Code Obfuscation: Why is This Still a Thing?Early developments in code obfuscation were chiefly motivated by the needs of Digital Rights Management (DRM) . Other suggested applications included intellectual property protection of software  and code diversification to combat the monoculture problem of operating systems . Code obfuscation is typically employed in security scenarios where an adversary is in complete control over a device and the software it contains and can tamper with it at will. We call such situations the Man-At-The-End (MATE)  scenario. MATE scenarios are the best of all worlds for attackers and, consequently, the worst of all worlds for defenders: Not only do attackers have physical access to a device and can reverse engineer and tamper with it at their leisure, they often have unbounded resources (time, computational power, etc.) to do so. Defenders, on the other hand, are often severely constrained in the types of protective techniques available to them and the amount of overhead they can tolerate. In other words, there is an asymmetry between the constraints of attackers and defenders. Moreover, DRM is becoming less prevalent (songs for sale on the Apple iTunes Store are no longer protected by DRM, for example); there are new cryptographically-based obfuscation techniques  that promise provably secure obfuscation; secure enclaves  are making it into commodity hardware, providing a safe haven for security sensitive code; and recent advances in program analysis  and generic de-obfuscation  provide algorithms that render current code obfuscation techniques impotent. Thus, one may reasonably ask the question: "Is Code Obfuscation Still a Thing?" Somewhat surprisingly, it appears that the answer is yes. In a recent report, Gartner  lists 19 companies active in this space (8 of which were founded since 2010) and there are still (in 2017) many papers published on code obfuscation, code de-obfuscation, anti-tamper protection, reverse engineering, and related technologies. One of the reasons for this resurgence of code obfuscation as a protective technology is that, more and more, we are faced with applications where security-sensitive code needs to run on unsecured endpoints. In this talk we will show MATE attacks that appear in many novel and unlikely scenarios, including smart cars , smart meters , mobile applications such as Snapchat and smartphone games, Internet of Things applications , and ad blockers in web browsers . We will furthermore show novel code obfuscation techniques that increase the workload of attackers  and which, at least for a time, purport to restore the symmetry between attackers and defenders.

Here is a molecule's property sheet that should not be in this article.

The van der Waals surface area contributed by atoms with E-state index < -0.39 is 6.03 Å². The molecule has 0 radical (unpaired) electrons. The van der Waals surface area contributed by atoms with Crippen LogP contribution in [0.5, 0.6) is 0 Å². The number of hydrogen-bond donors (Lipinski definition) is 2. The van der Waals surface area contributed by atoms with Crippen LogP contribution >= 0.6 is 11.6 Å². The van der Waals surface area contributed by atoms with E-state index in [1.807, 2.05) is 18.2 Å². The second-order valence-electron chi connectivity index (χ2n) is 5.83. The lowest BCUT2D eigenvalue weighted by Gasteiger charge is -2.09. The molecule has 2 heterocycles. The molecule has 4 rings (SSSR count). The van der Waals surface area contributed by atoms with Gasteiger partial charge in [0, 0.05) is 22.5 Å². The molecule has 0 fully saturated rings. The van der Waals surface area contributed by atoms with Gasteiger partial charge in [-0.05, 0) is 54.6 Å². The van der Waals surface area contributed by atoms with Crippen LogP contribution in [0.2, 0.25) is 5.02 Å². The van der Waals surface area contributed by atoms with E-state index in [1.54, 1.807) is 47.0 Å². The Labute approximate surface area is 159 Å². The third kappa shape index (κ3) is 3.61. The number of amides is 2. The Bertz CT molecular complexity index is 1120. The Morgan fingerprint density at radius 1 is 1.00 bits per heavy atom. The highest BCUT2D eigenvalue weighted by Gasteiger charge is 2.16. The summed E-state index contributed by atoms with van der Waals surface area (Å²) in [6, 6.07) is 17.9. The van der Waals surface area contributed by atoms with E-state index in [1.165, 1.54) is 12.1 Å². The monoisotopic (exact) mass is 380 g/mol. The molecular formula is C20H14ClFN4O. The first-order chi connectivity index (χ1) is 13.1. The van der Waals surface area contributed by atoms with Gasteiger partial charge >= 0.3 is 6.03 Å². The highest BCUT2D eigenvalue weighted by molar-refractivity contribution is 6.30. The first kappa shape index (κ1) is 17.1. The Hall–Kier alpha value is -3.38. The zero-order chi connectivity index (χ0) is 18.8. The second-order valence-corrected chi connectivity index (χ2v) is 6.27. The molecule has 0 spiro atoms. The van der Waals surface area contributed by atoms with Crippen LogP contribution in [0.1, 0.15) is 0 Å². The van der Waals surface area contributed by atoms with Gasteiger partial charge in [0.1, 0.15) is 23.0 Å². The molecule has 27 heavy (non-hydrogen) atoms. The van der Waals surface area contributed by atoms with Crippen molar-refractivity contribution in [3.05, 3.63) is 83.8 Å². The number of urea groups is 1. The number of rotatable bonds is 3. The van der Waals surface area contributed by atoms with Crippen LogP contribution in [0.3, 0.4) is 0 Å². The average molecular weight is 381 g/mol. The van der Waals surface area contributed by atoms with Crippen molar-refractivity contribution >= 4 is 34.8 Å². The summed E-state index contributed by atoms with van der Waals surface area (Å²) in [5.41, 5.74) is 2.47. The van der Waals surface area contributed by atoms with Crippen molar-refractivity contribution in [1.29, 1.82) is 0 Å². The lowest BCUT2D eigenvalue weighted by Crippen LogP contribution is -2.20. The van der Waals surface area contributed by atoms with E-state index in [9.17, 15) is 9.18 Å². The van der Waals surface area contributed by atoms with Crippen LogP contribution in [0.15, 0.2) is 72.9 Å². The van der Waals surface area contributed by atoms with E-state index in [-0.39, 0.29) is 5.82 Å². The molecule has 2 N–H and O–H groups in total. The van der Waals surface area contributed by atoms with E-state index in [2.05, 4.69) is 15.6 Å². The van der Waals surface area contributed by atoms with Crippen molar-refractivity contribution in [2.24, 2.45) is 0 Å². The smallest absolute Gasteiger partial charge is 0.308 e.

Growing Up: Greenhouse Designs for Urban SpacesWith the world heading towards a potential food crisis by the year 2050 we need to start looking at current solutions to future problems. One idea is to create more efficient greenhouses where more food can be grown in a smaller space and closer to population centers. By first understanding a brief history of the origins of greenhouses and their historic uses we can further our understanding of how to push these designs into a better future. By utilizing new construction materials, buildings designs, and growing methods, greenhouses may be able to help stem the need for additional agricultural land and food transport. Many companies are already creating urban farms but there is still room for improvement. This study takes a look at some basic ideas towards furthering this goal.